Phonological skills build along a continuum. Early skill development begins with larger sound chunks in words, such as being able to rhyme and segment syllables. Next, individual sounds can be noticed in shorter words, starting with the first sound, then the last, and finally the middle sound. Once children develop a basic phoneme awareness, they can begin to learn to blend and segment words for reading and writing. This process paves the way for our brain to learn that ALL the words stored in our phonological dictionary can be broken apart this way and this is key for permanent written word storage. The phonemes in spoken words become the metaphorical glue that attach to the written representations. But children need some other tools to develop word reading skills that lead to orthographic mapping.
As early phonological skills are developing, children need to learn letter names and basic letter sounds. Learning that letters are used to write the phonemes will open the door to decoding words for reading. In our example with the word ‘bat’, knowing that these letters represent the sounds /b-ă-t/ allows the connection to be made to this word that is already stored in our phonological dictionary. The reverse can be done for encoding, or spelling, to write words. As more letter sound relationships are learned, more words can be unlocked.
Practice Makes Automatic
The more practice our brains get with this sound-symbol relationship pattern, the more automatic the process becomes. One key to orthographically mapping words into our permanent memory system is the proficiency with which we have access to the phonemes in spoken words. Children can sharpen this skill through phoneme manipulation practice such as saying the word ‘bat’ then saying it again but changing the /b/ to /m/ for ‘mat’. A more advanced version of this practice would be to say ‘slip’ then say it again without the /l/ sound, ‘sip’. The ability to do this type of wordplay makes the phonological processer stickier and better able to attach to text.
Proficiency with letter sound relationships is another key to orthographic mapping. Phonics is essential to reading and best learned when it is explicitly taught. Beyond basic letter sounds, good phonics instruction should include common spelling rules and patterns in English along with basic syllable types.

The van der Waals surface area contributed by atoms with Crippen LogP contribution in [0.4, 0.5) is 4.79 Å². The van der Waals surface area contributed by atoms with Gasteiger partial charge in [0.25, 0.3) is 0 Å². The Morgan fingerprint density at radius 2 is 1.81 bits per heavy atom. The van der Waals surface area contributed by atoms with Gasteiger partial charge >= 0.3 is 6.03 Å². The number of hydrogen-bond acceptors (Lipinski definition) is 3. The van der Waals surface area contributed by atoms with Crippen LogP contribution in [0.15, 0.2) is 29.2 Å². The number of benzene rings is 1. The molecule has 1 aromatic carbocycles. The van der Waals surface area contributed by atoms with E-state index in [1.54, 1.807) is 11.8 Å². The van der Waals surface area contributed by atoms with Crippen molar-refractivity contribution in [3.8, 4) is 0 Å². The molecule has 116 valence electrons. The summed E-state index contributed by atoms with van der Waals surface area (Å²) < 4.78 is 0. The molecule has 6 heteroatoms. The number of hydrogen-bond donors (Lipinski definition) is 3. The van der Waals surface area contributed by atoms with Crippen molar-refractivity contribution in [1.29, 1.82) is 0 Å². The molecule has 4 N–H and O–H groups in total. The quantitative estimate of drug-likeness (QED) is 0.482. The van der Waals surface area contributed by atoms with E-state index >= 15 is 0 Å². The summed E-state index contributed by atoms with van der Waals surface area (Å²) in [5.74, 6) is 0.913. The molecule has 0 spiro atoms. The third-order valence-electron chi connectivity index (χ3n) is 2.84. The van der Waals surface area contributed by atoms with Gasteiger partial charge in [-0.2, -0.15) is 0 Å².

This knowledge helps children become familiar with the allowable letter sequences that make up words. The ability to decode a word with phonics knowledge provides children with the skills to unlock new words they encounter. For typically developing readers, only one to four exposures are needed before a word’s spelling is locked together and permanently stored for instant recognition.
Although listening to children learn to read by painstakingly decoding each word can be tedious, it is exactly this process that makes orthographic mapping possible. It is the combination of connecting phonemes and phonics that begins to build the orthographic mapping storage system that bonds the spoken and written version of words. Once activated, reading begins to transition into the magical process of making the words on the page speak. And this opens the door to new worlds that can be found in books.
Author’s Note: The information contained in this article is an combination of what I know based on my current level of understanding obtained in the following references as well as other sources and I do not claim to be an expert on this topic. However, I have a keen interest in reading instruction and continually grow my knowledge. I encourage anyone interested in learning about orthographic mapping and how reading is learned to start with the following resources and seek their own understanding.
Kilpatrick, D. A. (2016). Equipped for reading success: A comprehensive, step-by-step program for developing phonemic awareness and fluent word recognition. Syracuse, NY: Casey & Kirsch Publishers.
Seidenberg, M. (2017). Language at the speed of sight: How we read, why so many can’t, and what can be done about it.New York, NY: Basic Books.
Seidenberg, M. S., & McClelland, J. L. (1989). A distributed, developmental model of word recognition and naming. Psychological Review, 96(4), 523-568.
Zgonc, Y. (2010). Interventions for all: Phonological awareness. Peterborough, NH: Crystal Springs Books.
About the Author:
Laura Betgevergiz is a Level 3 IMSE OG Master Instructor living in Gainesville, Georgia. She holds an Education Specialist degree in Special Education and a Graduate Certificate in Dyslexia, both from the University of Georgia.A former Georgia elementary school teacher for 18 years, Laura has taught kindergarten, first grade, reading intervention and ESOL, always with a focus on reading instruction. She is a CERI Certified Structured Literacy Classroom Teacher and an ongoing member of the International Dyslexia Association.